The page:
Memories still too raw for Chinese parents to trust baby formula
Despite efforts of authorities to improve food safety, especially that of milk powder, after string of scandals consumers remain wary
Ten years have passed since Fuyang farmer Zhang Linwei's four-month-old daughter died from drinking cheap infant formula. The powder he bought for just nine yuan (HK$11.30) a 400-gram bag at a city supermarket in Anhui left the baby puffy, with a big head and small mouth.
"When my baby was born, she cried loudly, but then her voice gradually became quieter," Zhang, 40, said. "I took her to a hospital in our town and the doctors there said they couldn't treat my baby and suggested I go to Fuyang Women and Children's Hospital. At the second hospital, doctors said they had received numerous similar cases and told me to have the baby formula we fed her examined."
Tests found that all the nutritional elements in the formula were far below the national standard, with the protein content just 0.16 per cent compared to the required level of 18 per cent.
"I think my daughter was starving to death," Zhang said.
In what became known as the "big-headed-doll" incident, a dozen babies died in Anhui after drinking substandard formula for months and hundreds more were malnourished, with cases also reported in other provinces.
The scandal dealt a devastating blow to public trust in the safety of mainland food - and especially its dairy products.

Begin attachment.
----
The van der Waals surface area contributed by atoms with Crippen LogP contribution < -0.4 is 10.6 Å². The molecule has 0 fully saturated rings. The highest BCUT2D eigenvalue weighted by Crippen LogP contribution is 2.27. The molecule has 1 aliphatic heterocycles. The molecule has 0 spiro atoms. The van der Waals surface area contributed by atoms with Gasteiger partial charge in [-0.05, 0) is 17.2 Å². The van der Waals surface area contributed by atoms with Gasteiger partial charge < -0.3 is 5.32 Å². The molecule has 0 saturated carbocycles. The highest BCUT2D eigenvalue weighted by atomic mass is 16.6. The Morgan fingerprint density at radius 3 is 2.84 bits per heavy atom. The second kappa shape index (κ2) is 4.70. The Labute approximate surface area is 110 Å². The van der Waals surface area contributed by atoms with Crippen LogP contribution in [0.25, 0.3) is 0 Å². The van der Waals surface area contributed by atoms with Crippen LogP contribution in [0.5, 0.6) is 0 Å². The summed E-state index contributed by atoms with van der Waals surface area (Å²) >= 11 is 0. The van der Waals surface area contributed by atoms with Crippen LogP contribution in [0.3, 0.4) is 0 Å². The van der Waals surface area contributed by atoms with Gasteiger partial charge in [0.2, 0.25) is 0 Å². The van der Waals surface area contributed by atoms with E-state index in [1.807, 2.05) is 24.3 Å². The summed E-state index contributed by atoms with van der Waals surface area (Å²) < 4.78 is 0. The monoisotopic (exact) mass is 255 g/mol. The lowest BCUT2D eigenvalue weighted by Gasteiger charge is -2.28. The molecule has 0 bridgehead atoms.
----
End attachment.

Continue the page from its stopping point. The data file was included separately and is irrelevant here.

Things only got worse in the following years, with illicit practices and regulatory loopholes in the dairy industry culminating in the melamine-tainted milk scandal of 2008. Six babies died and more than 300,000 others suffered kidney problems after drinking formula adulterated with the industrial chemical melamine to boost protein readings for quality tests.
The central authorities have since vowed to ensure the safety of infant formula and the executives of big domestic dairy manufacturers have trumpeted the high quality of their products. However, most parents still ignore local brands and scramble for foreign ones or purchase milk powder overseas, prompting many foreign jurisdictions to limit the number of cans each customer can buy.
Premier Li Keqiang chaired a State Council meeting last month that discussed how to improve the quality of mainland-produced formula. A statement after the meeting said some factors affecting the quality of domestic formula remained to be dealt with and trust in domestic brands needed to be lifted.
A Ministry of Industry and Information Technology circular issued on June 4 said campaigns would be launched in the next couple of months to "improve the quality of baby formula and raise public trust". Besides quality inspections, dairy companies will make public pledges about their products' safety and ordinary people and the media will be invited to visit factories.
But many people remain unconvinced. Cathy Huo, a finance manager in Shanghai whose baby is due in January, said she had asked a classmate who lives in Canada and a relative in Britain to buy formula and send it to her.